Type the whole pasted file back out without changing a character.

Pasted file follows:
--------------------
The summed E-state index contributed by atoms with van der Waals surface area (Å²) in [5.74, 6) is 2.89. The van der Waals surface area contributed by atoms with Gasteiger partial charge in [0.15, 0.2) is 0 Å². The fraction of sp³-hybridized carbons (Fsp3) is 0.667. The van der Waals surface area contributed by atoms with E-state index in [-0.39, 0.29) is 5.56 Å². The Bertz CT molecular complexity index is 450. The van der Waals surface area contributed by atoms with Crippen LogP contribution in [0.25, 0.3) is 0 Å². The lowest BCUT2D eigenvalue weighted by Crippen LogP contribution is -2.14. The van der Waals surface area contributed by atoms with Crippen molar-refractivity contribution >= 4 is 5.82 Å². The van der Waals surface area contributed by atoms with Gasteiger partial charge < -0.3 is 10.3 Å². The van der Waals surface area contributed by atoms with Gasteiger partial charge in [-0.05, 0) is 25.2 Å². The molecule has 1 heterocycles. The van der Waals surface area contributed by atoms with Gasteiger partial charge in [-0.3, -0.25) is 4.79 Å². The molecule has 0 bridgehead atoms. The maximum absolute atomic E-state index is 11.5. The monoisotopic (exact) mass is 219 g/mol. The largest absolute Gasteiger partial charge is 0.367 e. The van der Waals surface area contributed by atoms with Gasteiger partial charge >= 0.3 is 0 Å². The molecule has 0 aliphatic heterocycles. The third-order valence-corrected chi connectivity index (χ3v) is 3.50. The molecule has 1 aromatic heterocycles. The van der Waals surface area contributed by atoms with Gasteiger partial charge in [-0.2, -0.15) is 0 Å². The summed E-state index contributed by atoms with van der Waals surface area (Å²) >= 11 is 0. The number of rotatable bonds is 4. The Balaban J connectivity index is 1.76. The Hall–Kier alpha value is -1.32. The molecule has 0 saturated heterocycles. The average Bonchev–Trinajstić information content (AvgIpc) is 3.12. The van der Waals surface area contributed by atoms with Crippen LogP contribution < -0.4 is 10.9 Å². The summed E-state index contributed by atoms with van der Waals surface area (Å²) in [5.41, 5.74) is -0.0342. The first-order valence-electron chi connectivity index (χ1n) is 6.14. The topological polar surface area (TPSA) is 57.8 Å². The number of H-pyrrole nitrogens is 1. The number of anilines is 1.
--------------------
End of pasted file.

The summed E-state index contributed by atoms with van der Waals surface area (Å²) in [5.74, 6) is 2.89. The van der Waals surface area contributed by atoms with Gasteiger partial charge in [0.15, 0.2) is 0 Å². The fraction of sp³-hybridized carbons (Fsp3) is 0.667. The van der Waals surface area contributed by atoms with E-state index in [-0.39, 0.29) is 5.56 Å². The Bertz CT molecular complexity index is 450. The van der Waals surface area contributed by atoms with Crippen LogP contribution in [0.25, 0.3) is 0 Å². The lowest BCUT2D eigenvalue weighted by Crippen LogP contribution is -2.14. The van der Waals surface area contributed by atoms with Crippen molar-refractivity contribution >= 4 is 5.82 Å². The van der Waals surface area contributed by atoms with Gasteiger partial charge < -0.3 is 10.3 Å². The van der Waals surface area contributed by atoms with Gasteiger partial charge in [-0.05, 0) is 25.2 Å². The molecule has 1 heterocycles. The van der Waals surface area contributed by atoms with Gasteiger partial charge in [-0.3, -0.25) is 4.79 Å². The molecule has 0 bridgehead atoms. The maximum absolute atomic E-state index is 11.5. The monoisotopic (exact) mass is 219 g/mol. The largest absolute Gasteiger partial charge is 0.367 e. The van der Waals surface area contributed by atoms with Gasteiger partial charge >= 0.3 is 0 Å². The molecule has 0 aliphatic heterocycles. The third-order valence-corrected chi connectivity index (χ3v) is 3.50. The molecule has 1 aromatic heterocycles. The van der Waals surface area contributed by atoms with Gasteiger partial charge in [-0.2, -0.15) is 0 Å². The summed E-state index contributed by atoms with van der Waals surface area (Å²) >= 11 is 0. The number of rotatable bonds is 4. The Balaban J connectivity index is 1.76. The Hall–Kier alpha value is -1.32. The molecule has 0 saturated heterocycles. The average Bonchev–Trinajstić information content (AvgIpc) is 3.12. The van der Waals surface area contributed by atoms with Crippen LogP contribution < -0.4 is 10.9 Å². The summed E-state index contributed by atoms with van der Waals surface area (Å²) in [5.41, 5.74) is -0.0342. The first-order valence-electron chi connectivity index (χ1n) is 6.14. The topological polar surface area (TPSA) is 57.8 Å². The number of H-pyrrole nitrogens is 1. The number of anilines is 1.